The idea of waving a lantern at someone to dazzle them may seem ineffective and somewhat silly to us, but given how fencers also carried lanterns to blind their opponents, the idea probably stems from some proven techniques at the time.
During the 13th century, people were trying to discover interesting ways to tackle armored knights. Heavy weapons such as maces were effective at caving in armor, while bladed weapons were better at harming the person within it. When the Flemish were faced with the problem of French knights, they decided to go with both strategies at once.
The goedendag was a wooden club reinforced with iron rings that had a spike set at the top. Its weight allowed it to be swung like a mace, but the point allowed for piercing attacks as well. Why the name goedendag? Well, there are two theories: The first says that it originated from the Flemish goed dagge, meaning “good dagger.” The second claims that it stems from the Flemish word for “good day,” the story being that those who wielded the weapon would say goedendag to people as they passed by. If the reply came back in French, the passer-by would be bludgeoned on the spot.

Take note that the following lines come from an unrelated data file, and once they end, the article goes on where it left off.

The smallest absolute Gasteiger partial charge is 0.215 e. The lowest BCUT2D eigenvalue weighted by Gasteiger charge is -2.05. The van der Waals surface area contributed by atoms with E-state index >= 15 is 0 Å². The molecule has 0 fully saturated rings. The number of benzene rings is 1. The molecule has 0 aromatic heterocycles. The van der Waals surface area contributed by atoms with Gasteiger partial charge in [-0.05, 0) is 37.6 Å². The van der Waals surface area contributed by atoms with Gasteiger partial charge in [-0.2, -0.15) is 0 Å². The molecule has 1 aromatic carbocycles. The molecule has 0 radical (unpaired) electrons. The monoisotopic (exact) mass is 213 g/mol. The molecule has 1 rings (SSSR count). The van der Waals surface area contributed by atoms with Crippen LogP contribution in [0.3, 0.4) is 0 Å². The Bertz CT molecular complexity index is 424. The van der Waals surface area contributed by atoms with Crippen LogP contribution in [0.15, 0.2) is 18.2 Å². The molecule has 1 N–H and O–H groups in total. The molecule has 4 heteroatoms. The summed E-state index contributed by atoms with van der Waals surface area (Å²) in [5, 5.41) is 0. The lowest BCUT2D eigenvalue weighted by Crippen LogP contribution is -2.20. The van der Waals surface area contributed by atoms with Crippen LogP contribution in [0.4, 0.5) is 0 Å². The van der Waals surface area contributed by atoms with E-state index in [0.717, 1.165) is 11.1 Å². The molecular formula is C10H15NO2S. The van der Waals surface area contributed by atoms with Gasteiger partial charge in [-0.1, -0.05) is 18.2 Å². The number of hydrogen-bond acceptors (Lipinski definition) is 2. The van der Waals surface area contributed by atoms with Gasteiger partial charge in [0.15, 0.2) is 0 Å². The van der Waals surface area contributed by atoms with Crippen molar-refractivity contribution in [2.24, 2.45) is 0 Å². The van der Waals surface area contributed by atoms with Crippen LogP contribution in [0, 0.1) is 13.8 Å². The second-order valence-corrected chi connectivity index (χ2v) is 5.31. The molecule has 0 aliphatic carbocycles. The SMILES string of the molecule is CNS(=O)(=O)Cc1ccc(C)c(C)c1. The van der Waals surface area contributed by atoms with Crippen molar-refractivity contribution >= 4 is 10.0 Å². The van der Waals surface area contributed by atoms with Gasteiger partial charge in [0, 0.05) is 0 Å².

As for its effectiveness, it did very well for a brief period. It was cheap, easy to make, and effective to boot. The Battle of the Golden Spurs in 1302 saw 500 French knights falling to the weapon, and rumors spread that one goedendag could take out two mounted knights. It kept its fearful reputation until the Battle of Roosebeke in 1382, when French battle axes and maces outdid the humble stick, pushing the goedendag into an early retirement.
3The Enouy Revolver